With age comes a lot of unwanted bodily changes. These changes are often unavoidable and are just a part of getting older. This all rings true for your eyes, too. In fact, the older you get, the more likely you are to experience one of the most common eye conditions in the world – cataracts.
Living with cataracts can be frustrating, and as vision starts to decline, it can even become a little scary. Here at Shanbom Eye Specialists, we offer the best technology and cataract treatment methods, so you have nothing to worry about! Our cataract surgeons here at Shanbom Eye perform laser cataract surgery for precise, predictable and effective outcomes.
What Are Cataracts?
Cataracts occur when the natural lens in the eye begins to cloud. The natural lens is clear and made up of water and proteins. As you age, these proteins start to clump together, causing the lens to become foggy, distorted and discolored. Cataracts usually develop over a period of years and can cause total blindness if left untreated.
While cataracts can cause blindness, luckily they are treatable at all stages through surgery. Cataract surgery is quick and effective, and can greatly improve your vision. Here at Shanbom, we perform advanced laser-assisted cataract surgery.
Traditional vs. Laser Cataract Surgery – What’s the Difference?
During traditional cataract surgery, your surgeon uses a hand-held blade to create an incision on the eye to remove the cataract. The success of this surgery is heavily dependent on the experience and skill of the surgeon. While this method is considered safe and is still widely used, outcomes and incision placement can be less predictable.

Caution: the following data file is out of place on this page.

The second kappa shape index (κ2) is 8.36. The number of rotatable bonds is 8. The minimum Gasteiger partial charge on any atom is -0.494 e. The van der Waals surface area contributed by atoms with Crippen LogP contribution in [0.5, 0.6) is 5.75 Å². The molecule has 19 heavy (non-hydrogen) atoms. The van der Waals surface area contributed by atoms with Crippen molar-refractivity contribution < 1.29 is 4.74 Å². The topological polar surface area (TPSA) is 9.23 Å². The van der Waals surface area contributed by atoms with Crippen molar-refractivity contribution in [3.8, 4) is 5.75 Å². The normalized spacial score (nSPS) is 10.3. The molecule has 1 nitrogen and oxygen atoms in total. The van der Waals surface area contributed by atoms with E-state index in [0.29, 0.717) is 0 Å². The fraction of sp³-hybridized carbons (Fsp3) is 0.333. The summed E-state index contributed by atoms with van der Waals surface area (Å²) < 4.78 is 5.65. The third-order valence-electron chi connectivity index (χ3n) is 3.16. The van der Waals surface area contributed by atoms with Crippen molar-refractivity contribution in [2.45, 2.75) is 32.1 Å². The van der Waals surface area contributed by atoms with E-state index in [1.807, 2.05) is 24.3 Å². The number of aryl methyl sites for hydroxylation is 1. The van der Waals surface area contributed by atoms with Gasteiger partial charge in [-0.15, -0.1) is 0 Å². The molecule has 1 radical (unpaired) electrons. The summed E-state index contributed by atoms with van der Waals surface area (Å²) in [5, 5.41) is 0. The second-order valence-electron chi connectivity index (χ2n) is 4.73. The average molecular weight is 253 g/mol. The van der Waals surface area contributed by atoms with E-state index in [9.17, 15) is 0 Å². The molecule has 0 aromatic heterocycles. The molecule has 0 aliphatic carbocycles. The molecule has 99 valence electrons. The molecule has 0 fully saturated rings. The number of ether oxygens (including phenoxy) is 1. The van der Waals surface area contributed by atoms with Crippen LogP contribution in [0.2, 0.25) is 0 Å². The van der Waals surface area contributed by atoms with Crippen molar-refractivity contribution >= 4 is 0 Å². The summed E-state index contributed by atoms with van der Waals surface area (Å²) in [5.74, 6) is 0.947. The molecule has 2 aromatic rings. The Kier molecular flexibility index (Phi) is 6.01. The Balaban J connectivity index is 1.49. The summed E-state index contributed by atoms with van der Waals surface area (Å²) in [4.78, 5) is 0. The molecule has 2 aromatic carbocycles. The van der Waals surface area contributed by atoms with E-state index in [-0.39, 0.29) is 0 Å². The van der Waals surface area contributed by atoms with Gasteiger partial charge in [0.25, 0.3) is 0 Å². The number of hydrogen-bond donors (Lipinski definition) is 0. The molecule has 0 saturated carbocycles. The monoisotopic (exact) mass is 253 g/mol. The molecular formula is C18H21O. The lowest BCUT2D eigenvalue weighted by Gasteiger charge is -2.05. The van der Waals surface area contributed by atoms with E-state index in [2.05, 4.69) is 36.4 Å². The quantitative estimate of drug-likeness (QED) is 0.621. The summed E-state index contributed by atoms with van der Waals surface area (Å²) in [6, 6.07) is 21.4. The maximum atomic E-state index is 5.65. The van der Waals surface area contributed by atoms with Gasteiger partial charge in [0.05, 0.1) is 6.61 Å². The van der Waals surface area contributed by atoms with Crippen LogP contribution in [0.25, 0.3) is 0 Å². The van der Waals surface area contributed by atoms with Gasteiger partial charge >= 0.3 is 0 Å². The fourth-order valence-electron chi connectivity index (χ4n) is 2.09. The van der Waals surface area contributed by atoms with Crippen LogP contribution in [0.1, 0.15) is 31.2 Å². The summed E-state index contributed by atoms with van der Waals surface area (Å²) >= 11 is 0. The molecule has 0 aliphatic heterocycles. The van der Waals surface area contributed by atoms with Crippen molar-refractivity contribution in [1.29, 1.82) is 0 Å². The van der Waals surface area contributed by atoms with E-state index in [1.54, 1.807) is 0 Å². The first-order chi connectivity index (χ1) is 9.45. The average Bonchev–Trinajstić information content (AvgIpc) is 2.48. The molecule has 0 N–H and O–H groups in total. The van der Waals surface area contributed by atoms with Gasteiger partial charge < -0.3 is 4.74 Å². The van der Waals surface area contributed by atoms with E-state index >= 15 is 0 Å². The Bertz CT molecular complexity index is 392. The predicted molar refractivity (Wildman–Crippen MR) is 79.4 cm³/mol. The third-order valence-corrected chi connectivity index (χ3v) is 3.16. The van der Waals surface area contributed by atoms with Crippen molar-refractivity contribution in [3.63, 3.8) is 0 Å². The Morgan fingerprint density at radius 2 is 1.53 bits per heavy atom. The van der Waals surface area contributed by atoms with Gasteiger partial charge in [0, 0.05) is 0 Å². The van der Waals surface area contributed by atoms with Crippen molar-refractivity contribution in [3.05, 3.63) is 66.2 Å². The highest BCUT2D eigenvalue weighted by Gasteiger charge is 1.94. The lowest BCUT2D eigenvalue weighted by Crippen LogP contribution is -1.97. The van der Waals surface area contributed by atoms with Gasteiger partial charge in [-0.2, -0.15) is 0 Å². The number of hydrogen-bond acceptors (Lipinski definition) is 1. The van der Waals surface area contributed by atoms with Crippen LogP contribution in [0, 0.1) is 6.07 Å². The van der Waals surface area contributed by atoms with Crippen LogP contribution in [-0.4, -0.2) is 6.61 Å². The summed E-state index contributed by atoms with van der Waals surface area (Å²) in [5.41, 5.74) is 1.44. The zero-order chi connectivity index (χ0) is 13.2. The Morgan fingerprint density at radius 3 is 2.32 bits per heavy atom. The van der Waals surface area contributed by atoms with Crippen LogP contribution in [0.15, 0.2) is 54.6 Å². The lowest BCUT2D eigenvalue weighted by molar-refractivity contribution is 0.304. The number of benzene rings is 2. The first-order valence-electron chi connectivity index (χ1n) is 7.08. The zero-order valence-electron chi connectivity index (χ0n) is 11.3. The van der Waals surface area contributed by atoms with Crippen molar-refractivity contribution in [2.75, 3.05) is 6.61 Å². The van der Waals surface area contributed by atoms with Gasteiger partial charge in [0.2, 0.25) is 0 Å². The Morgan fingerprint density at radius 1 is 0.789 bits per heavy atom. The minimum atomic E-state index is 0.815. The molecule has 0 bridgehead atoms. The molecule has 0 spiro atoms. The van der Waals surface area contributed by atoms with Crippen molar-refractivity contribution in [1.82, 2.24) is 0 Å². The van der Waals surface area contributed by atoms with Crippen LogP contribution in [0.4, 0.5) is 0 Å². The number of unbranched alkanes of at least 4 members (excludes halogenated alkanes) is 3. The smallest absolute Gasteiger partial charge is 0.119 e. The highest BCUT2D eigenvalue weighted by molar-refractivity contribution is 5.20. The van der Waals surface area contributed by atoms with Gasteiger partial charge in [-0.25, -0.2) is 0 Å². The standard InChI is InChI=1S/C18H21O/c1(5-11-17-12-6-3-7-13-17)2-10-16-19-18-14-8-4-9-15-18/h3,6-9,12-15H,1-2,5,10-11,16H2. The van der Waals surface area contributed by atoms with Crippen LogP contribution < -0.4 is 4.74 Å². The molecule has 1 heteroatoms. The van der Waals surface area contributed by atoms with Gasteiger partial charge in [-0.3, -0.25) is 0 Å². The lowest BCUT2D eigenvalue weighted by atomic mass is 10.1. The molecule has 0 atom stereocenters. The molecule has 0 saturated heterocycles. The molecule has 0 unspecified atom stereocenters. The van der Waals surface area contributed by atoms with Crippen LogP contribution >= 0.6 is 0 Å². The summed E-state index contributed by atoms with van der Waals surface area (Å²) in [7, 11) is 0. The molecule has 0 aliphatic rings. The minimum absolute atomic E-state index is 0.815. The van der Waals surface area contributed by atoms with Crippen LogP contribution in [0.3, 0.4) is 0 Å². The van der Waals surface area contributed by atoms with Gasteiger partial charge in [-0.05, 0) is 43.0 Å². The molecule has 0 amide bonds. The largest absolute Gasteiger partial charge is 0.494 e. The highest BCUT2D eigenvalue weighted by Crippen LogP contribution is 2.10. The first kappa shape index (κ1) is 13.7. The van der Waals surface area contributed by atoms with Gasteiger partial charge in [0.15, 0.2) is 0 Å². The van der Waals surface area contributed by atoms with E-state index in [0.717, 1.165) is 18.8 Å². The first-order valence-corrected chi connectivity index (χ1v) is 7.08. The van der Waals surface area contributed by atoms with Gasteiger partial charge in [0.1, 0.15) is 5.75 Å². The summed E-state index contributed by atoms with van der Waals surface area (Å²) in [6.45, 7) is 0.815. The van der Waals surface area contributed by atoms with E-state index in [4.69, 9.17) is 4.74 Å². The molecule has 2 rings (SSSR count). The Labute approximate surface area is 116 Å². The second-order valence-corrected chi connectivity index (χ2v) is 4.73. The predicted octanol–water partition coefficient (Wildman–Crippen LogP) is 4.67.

Laser cataract surgery is the most advanced method of removing cataracts. Laser-assisted cataract surgery requires no blade. Before the surgery, your surgeon will create a detailed surgical plan by mapping out the cornea using an OCT (optical coherence tomography). Then, a femtosecond laser is used to create the incision in an extremely precise manner.
To get to the cataract, your surgeon must perform a capsulotomy. A thin, clear capsule surrounds the eye’s lens. The front portion of the capsule needs to be removed to gain access to cataracts. This needs to be done without damaging the capsule. During traditional cataract surgery, this is done with a small needle. During laser-assisted cataract surgery, this is done with the laser.
After the capsulotomy, your surgeon will need to break up the cataract to make it easier to remove. Traditional cataract surgery requires an ultrasonic device to complete this portion of the surgery. The use of the ultrasonic device is deemed safe but has been known to induce astigmatism by burning the incision.
The laser helps soften the cataract and makes it easier to remove. This requires less ultrasonic energy and reduces the risk of complication. Once the cataract is out, your surgeon will manually insert the new IOL through the incision. This happens the same in both procedures.